Normally, if each chamber passes its own version of a given bill, then a "conference" is conducted, in which representatives of the committees of jurisdiction in each chamber are named "conferees" and essentially authorized to represent their respective chambers in seeking to negotiate a compromise that modifies the underlying legislation (either the House version or the Senate version) in such a way that both are satisfied with the result. They then file a "conference report" with their respective chambers outlining the changes agreed to in conference, and recommend adoption of the conference report. If both chambers vote to adopt the conference report, the underlying bill, as modified by the conferees, is adopted, and sent to the President.
Under a "preconference" process, those negotiations take place BEFORE one the of the two chambers actually passes a bill. That's what happened in the case of the 2008 NASA Authorization bill. The House Science Committee, which had produced and reported the bill HR 6063, took the language of S. 3270 that it was "comfortable" with (or knew the Senate would insist upon), and the language of HR 6063, which the House had passed, and combined them into a proposed REVISED version of HR 6063 (since they had passed a bill, it was the House bill number that was used to designate the compromise language).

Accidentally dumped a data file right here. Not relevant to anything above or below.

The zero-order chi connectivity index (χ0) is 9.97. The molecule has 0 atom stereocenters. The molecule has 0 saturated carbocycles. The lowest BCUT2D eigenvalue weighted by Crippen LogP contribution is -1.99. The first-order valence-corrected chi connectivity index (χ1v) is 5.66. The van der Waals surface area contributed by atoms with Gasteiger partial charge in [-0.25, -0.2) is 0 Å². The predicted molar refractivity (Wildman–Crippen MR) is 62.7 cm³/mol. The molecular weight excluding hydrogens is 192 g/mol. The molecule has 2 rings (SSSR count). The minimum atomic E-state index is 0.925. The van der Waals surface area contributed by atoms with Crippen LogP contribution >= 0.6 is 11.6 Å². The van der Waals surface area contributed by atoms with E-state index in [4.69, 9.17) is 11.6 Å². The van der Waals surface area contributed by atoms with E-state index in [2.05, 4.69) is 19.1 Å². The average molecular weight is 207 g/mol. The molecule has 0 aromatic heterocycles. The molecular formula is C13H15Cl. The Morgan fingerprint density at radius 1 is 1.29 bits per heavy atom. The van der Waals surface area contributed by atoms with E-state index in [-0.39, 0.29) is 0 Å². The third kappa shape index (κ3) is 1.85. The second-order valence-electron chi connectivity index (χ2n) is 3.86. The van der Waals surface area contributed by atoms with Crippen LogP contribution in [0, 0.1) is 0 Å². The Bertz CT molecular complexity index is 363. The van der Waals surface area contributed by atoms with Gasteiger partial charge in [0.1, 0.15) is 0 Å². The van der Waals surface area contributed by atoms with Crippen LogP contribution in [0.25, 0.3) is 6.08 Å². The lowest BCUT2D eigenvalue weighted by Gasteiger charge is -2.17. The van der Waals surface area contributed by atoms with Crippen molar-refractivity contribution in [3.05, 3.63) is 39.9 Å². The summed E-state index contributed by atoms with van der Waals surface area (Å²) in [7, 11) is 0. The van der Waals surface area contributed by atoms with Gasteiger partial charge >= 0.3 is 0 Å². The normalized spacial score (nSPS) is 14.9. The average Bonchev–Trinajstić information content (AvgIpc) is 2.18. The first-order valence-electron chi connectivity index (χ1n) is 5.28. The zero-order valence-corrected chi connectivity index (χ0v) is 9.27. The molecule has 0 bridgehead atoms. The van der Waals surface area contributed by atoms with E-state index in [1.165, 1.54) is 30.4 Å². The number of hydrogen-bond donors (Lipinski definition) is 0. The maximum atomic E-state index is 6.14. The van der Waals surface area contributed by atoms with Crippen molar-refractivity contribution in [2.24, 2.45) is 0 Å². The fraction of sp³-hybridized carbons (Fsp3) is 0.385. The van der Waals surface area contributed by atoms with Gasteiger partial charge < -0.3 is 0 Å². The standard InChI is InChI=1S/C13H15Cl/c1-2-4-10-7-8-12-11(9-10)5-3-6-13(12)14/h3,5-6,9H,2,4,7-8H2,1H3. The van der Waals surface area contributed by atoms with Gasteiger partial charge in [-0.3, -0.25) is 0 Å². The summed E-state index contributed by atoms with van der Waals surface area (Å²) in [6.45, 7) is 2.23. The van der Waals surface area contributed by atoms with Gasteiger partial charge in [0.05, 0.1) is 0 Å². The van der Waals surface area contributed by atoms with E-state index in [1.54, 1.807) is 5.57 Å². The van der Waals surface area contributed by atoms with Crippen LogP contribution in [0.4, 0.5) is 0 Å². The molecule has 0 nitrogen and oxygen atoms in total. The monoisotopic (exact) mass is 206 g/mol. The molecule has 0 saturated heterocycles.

The proposed revision was presented to the Senate--all this at the staff level, initially--and there ensured a series of meetings and discussions which led to a compromise bill, which included most parts of both the House-passed bill and the Senate-reported bill, rewritten, where necessary, with language both could agree upon, which was then presented to the Members (in this case, primarily the Committee leadership of the House Science Committee and the Senate Commerce Committee, whether cosponsors or not) and agreed to, in principal. Then the House waited while the Senate went through the process of clearing and adopting (by unanimous consent) the modified House-passed bill. Since the modifications to the original House bill had been "preconferenced", the House then was able to simply accept the Senate-passed version, and send the bill to the President for signature, which he signed on October 15th, 2008, as I recall.